TEMPERAMENT Determines training needs, level of independence or attachment, aggressive/passive nature, etc.
ALLERGIES Some breeds cause less suffering for allergy patients
Excerpts obtained from the Code of Practice for Kennel Operations (2nd Edition, 2007), Canadian Veterinary Medical Association.

What to Know About Cat Breeds

Knowledge of the characteristics and background of cat breeds can help cat owners understand the animal. Cat breeds can vary in their body type, coat colour, length of coat and eye colour.

It is believed that people have been breeding cats for over 8,000 years. There are over 70 breeds of cats that can generally be divided into three large groups – natural, hybrid and mutation. 

Natural Breeds 

These are breeds that developed naturally in specific geographical regions. Because these cats lived together in a limited space with the same climatic conditions, cats bred among themselves and their characteristics became “evenly” distributed so that they all eventually resembled each other. 

Hybrid Breeds 

Hybrid cat breeds are bred from two animals of different breeds and species. Natural hybrid breeds can occur when domestic cats or feral cats breed with wild cats. Other hybrid cat breeds result from intentional or selective breeding between domestic cats and wild cats.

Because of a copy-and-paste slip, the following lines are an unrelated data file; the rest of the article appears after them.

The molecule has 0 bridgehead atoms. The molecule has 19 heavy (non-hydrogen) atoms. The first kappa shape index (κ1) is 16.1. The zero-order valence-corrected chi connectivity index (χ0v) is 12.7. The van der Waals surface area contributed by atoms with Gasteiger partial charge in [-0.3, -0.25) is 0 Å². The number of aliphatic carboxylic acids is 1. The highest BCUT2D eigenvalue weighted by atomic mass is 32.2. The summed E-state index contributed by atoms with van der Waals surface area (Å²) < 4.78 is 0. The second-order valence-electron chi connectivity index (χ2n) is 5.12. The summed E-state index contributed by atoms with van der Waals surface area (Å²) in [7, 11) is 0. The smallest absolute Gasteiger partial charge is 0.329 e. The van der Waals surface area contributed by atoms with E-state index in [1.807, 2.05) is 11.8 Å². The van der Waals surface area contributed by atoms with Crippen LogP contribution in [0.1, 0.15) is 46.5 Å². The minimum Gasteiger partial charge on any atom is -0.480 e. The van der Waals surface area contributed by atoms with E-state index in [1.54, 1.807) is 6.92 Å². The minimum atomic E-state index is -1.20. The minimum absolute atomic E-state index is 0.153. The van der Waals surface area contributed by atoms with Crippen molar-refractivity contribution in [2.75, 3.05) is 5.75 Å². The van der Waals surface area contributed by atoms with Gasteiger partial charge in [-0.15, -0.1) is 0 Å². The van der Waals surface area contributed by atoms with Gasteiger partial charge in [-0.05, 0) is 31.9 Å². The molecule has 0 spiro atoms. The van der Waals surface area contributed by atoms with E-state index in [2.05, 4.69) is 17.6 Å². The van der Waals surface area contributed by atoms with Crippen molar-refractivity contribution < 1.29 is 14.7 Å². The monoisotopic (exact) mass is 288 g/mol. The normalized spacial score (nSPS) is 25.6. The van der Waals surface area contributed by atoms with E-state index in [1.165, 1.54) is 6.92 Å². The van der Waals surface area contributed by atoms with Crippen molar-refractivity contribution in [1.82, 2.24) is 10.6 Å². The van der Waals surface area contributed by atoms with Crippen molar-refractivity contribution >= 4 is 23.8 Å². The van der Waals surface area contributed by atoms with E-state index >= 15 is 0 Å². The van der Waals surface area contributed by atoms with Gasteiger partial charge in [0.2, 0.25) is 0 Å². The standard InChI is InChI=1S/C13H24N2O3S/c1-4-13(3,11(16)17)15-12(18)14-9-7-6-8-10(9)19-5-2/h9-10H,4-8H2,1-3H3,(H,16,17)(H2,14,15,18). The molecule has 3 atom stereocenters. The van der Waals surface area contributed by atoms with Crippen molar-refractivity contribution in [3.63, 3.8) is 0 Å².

Mutation Breeds 

Mutation breeds are cats that have unique characteristics that have occurred from mutations. These mutations have been kept through selective breeding. Mutations can affect the cat’s coat, eyes, ears, tail or legs.

What does the Canadian Veterinary Medical Association’s Code of Practice for Catteries say about cat breeds?

“Cats can be obtained from various sources, including breeders, pet stores, humane societies or SPCAs, and rescue groups. When selecting a particular cat from any of these sources, it is important to match the characteristics of the cat with the owner.” 

Cats are considered pedigreed and not purebred. Pedigreed cats are of known and recorded ancestry. Cat breeds are separated into breed classifications. 

The term “breed” is used to describe natural breeds, established breeds, mutations and hybrids. 

Individuals are involved in cat breeding for a number of reasons, among them being the improvement of the breed and the progeny resulting from their breeding stock. Cats are mainly bred to be companion animals and are not generally obtained to serve a function other than companionship.

Excerpts from the Code of Practice for Cattery Operations (2009) by the Canadian Veterinary Medical Association have been used with permission.

Icon of a graded written submission Activity 2.1 – Making A Choice

What’s involved in making an informed decision about the animal you want to raise and care for?

There are a number of different factors to consider, including:

  • The type of domestic animal
  • The breed of the animal
  • The animal’s sex.

You have chosen to work with, or are working with, a specific type of domestic animal. Domestic animals that share characteristics are grouped into breeds, and often described with the breed name. Animal breeds have very similar, defining characteristics or traits that are passed on to their offspring when they reproduce.

Take a few minutes to complete the following activity. 

Activity Instructions

  1. Open your copy of the activities booklet for this module which you saved on your computer at the beginning of the module.
  2. Scroll down to the “Making A Choice” activity item in the booklet.
  3. Complete each of the activities outlined in the instructions.
  4. SAVE your work.

When you are done, proceed to the next item here in the online course.